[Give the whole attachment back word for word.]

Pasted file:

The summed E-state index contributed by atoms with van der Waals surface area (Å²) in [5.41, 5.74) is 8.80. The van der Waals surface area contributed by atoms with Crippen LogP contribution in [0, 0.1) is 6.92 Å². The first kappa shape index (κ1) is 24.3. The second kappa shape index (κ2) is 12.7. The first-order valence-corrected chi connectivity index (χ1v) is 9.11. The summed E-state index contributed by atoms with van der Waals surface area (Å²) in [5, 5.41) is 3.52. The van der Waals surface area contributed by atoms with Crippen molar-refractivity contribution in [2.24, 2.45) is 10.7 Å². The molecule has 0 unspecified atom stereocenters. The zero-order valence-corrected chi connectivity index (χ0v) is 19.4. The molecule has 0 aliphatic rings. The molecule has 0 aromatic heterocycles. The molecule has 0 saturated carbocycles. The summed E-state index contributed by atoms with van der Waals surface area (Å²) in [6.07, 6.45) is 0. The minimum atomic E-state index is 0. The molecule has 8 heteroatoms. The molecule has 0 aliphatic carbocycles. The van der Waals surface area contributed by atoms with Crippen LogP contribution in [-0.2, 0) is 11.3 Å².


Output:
The summed E-state index contributed by atoms with van der Waals surface area (Å²) in [5.41, 5.74) is 8.80. The van der Waals surface area contributed by atoms with Crippen LogP contribution in [0, 0.1) is 6.92 Å². The first kappa shape index (κ1) is 24.3. The second kappa shape index (κ2) is 12.7. The first-order valence-corrected chi connectivity index (χ1v) is 9.11. The summed E-state index contributed by atoms with van der Waals surface area (Å²) in [5, 5.41) is 3.52. The van der Waals surface area contributed by atoms with Crippen molar-refractivity contribution in [2.24, 2.45) is 10.7 Å². The molecule has 0 unspecified atom stereocenters. The zero-order valence-corrected chi connectivity index (χ0v) is 19.4. The molecule has 0 aliphatic rings. The molecule has 0 aromatic heterocycles. The molecule has 0 saturated carbocycles. The summed E-state index contributed by atoms with van der Waals surface area (Å²) in [6.07, 6.45) is 0. The minimum atomic E-state index is 0. The molecule has 8 heteroatoms. The molecule has 0 aliphatic carbocycles. The van der Waals surface area contributed by atoms with Crippen LogP contribution in [-0.2, 0) is 11.3 Å².